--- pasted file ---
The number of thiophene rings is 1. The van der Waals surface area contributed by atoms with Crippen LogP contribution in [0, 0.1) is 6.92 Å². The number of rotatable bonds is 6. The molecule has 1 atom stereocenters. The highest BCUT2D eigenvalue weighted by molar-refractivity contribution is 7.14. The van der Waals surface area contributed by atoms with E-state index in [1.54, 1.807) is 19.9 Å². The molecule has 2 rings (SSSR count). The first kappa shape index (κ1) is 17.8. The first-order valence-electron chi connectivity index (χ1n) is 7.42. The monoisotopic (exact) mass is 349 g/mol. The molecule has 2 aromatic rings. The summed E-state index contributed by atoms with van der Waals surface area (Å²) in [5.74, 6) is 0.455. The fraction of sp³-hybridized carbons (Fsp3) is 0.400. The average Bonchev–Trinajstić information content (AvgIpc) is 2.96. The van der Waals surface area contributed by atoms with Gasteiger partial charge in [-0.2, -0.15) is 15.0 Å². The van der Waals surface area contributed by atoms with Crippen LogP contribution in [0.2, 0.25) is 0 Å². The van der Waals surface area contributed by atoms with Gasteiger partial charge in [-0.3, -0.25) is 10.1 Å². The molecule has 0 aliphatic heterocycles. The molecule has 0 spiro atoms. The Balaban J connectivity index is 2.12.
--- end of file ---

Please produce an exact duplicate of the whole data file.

The number of thiophene rings is 1. The van der Waals surface area contributed by atoms with Crippen LogP contribution in [0, 0.1) is 6.92 Å². The number of rotatable bonds is 6. The molecule has 1 atom stereocenters. The highest BCUT2D eigenvalue weighted by molar-refractivity contribution is 7.14. The van der Waals surface area contributed by atoms with E-state index in [1.54, 1.807) is 19.9 Å². The molecule has 2 rings (SSSR count). The first kappa shape index (κ1) is 17.8. The first-order valence-electron chi connectivity index (χ1n) is 7.42. The monoisotopic (exact) mass is 349 g/mol. The molecule has 2 aromatic rings. The summed E-state index contributed by atoms with van der Waals surface area (Å²) in [5.74, 6) is 0.455. The fraction of sp³-hybridized carbons (Fsp3) is 0.400. The average Bonchev–Trinajstić information content (AvgIpc) is 2.96. The van der Waals surface area contributed by atoms with Gasteiger partial charge in [-0.2, -0.15) is 15.0 Å². The van der Waals surface area contributed by atoms with Crippen LogP contribution in [0.2, 0.25) is 0 Å². The van der Waals surface area contributed by atoms with Gasteiger partial charge in [-0.3, -0.25) is 10.1 Å². The molecule has 0 aliphatic heterocycles. The molecule has 0 spiro atoms. The Balaban J connectivity index is 2.12.